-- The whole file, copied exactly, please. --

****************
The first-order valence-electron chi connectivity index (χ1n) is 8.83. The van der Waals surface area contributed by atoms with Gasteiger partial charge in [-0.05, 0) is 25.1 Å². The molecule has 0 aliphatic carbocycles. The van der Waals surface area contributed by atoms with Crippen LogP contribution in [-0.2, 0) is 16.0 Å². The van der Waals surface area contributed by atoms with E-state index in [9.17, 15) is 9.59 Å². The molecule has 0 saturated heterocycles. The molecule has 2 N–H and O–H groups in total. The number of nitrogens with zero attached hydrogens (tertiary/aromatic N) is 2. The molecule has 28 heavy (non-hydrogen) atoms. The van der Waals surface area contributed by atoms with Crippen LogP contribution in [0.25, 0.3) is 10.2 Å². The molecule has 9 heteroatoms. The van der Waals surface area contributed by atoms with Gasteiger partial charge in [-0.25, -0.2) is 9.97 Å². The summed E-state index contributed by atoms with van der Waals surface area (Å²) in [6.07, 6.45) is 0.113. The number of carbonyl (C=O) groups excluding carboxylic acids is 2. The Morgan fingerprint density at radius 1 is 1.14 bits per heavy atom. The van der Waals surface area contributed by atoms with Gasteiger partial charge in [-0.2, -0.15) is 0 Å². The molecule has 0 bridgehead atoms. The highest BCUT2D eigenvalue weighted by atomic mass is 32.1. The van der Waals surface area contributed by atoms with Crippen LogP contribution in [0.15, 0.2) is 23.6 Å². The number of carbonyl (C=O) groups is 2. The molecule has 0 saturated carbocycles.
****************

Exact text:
The first-order valence-electron chi connectivity index (χ1n) is 8.83. The van der Waals surface area contributed by atoms with Gasteiger partial charge in [-0.05, 0) is 25.1 Å². The molecule has 0 aliphatic carbocycles. The van der Waals surface area contributed by atoms with Crippen LogP contribution in [-0.2, 0) is 16.0 Å². The van der Waals surface area contributed by atoms with E-state index in [9.17, 15) is 9.59 Å². The molecule has 0 saturated heterocycles. The molecule has 2 N–H and O–H groups in total. The number of nitrogens with zero attached hydrogens (tertiary/aromatic N) is 2. The molecule has 28 heavy (non-hydrogen) atoms. The van der Waals surface area contributed by atoms with Crippen LogP contribution in [0.25, 0.3) is 10.2 Å². The molecule has 9 heteroatoms. The van der Waals surface area contributed by atoms with Gasteiger partial charge in [-0.25, -0.2) is 9.97 Å². The summed E-state index contributed by atoms with van der Waals surface area (Å²) in [6.07, 6.45) is 0.113. The number of carbonyl (C=O) groups excluding carboxylic acids is 2. The Morgan fingerprint density at radius 1 is 1.14 bits per heavy atom. The van der Waals surface area contributed by atoms with Gasteiger partial charge in [-0.2, -0.15) is 0 Å². The molecule has 0 bridgehead atoms. The highest BCUT2D eigenvalue weighted by atomic mass is 32.1. The van der Waals surface area contributed by atoms with Crippen LogP contribution in [0.15, 0.2) is 23.6 Å². The number of carbonyl (C=O) groups is 2. The molecule has 0 saturated carbocycles.